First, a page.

COTS in space: hasty generalizations

source: Intelligent Aerospace article

November 30, 2017 by Dan Friedlander

Multiple articles I have authored on commercial off-the-shelf components in space applications have been met with more and more indications of fallacious, unpersuasive arguments. Some of the arguments are rooted in multi-year convictions, others are rooted in misunderstanding and/or misinterpretation of ambiguous, confusing, on-going official mixed MIL/COTS space policy.

In this article, I go back to the basics to clarify some points to be considered in reasoning. The issue is a complex one, involving a lot of hidden (not accessible) information needed to understand the whole issue fully. Saying that, I do not exclude myself from those confused by the ambiguous and/or unrealistic rules to be followed. That may lead me to misunderstandings. In such cases, I welcome adequate feedback.

Definition of COTS
Although the acronym “COTS” is extensively used for decades, it is worth clarifying its meaning and its scope within the context of Electrical, Electronic, and Electromechanical (EEE) component use in space applications.

The meaning variants of the acronym COTS at component or non-developmental item levels may be:

  • Commercial off-the-shelf (COTS) – most popular, in military equipment.
  • Commercially available off-the-shelf (COTS) — as defined by Federal Acquisition Regulations System, FAR 2.101.

That leaves the MIL/COTS debaters with free interpretation opportunities to defend their positions. The COTS party claims that “commercial” means “not military” grade EEE components, commercially available. The MIL/QML party claims that “commercially available” refers to availability and not to grade. Consequently, “QML is also a COTS solution.” Hopefully, both parties agree that “off-the-shelf” means use as is, although some still think that it means “from inventory.”

I consider the following definition the most comprehensive one:

Reference NASA/TM-2014-218261
NASA Engineering & Safety Center (NESC)

“COTS: An assembly or part designed for commercial applications for which the item manufacturer or vendor solely establishes and controls the specifications for performance, configuration, and reliability (including design, materials, processes, and testing) without additional requirements imposed by users and external organizations. For example, this would include any type of assembly or part from a catalog without any additional parts-level testing after delivery of the part from the manufacturer.”

According to the above definition, it is clear that QML is not a COTS solution. It is also clear that COTS is something to be used as is, without any post-procurement, part-level testing.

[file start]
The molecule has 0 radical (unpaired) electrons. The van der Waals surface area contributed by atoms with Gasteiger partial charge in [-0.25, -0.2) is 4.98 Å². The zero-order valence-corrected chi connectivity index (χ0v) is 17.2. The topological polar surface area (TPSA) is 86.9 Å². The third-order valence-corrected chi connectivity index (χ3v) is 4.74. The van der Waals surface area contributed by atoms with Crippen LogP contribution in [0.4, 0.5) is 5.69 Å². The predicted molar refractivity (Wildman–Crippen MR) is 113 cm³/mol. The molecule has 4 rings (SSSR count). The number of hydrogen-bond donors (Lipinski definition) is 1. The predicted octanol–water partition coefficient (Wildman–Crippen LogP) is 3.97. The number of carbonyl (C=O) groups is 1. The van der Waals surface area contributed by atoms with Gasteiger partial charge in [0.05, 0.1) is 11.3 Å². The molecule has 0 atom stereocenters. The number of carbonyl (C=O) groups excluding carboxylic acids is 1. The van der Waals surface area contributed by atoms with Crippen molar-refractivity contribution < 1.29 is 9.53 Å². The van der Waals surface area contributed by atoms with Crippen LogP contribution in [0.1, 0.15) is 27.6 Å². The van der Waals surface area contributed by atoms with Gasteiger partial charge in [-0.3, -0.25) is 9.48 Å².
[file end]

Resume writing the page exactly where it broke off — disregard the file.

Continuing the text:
I find this explanation acceptable; however, I question the compatibility of NASA’s attitude toward the use of Plastic Encapsulated Microcircuits (PEMs). PEM, definitely considered COTS, in space and the above statement of no post-procurement, part-level testing (refer to NASA PEM-INST-001 for heavy post-procurement testing requirements).

After the above attempt to understand the open-to-interpretation meaning of COTS, let us consider its scope within the context of EEE components use in space applications.

Commercial off-the-shelf may refer to EEE components that are ready-made and available for sale to the general public. This leads to a huge EEE Components population, including all the commercial grade ones (industrial, commercial, consumers, automotive etc.).
The relevant candidates for use in space applications are selected from a subgroup of the term COTS, meeting as minimum the industrial temperature range -40°C to +85°C. The subgroup also includes PEMs.

Often, people issue irresponsible statements about usage unsuitability of COTS in space. Using the acronym COTS in such general statements may be interpreted as “all COTS are not suitable for use in space.” This is definitely not true. There is no room, especially in the post 1994 Perry memo dealing with acquisition reform, for hasty generalization. Hasty generalization is an informal fallacy of faulty generalization by reaching an inductive generalization based on insufficient evidence, essentially making a rushed conclusion without considering all the variables. The above statements are not acceptable.

“All generalizations are false, including this one.” — Mark Twain

Premises used in the MIL vs. COTS debate
One must be careful when exposed to general statements. In the case of COTS, it is not surprising that often, the ones stating such fallacies are representatives of the military domain.

There are instances where representatives of the military section of an EEE components Manufacturer try to “prove” that the COTS of the very same manufacturer are not suitable to be considered for use in space applications, although practically the subject MIL and COTS may be built with the same die! Those exposed to false premises may draw erroneous conclusions.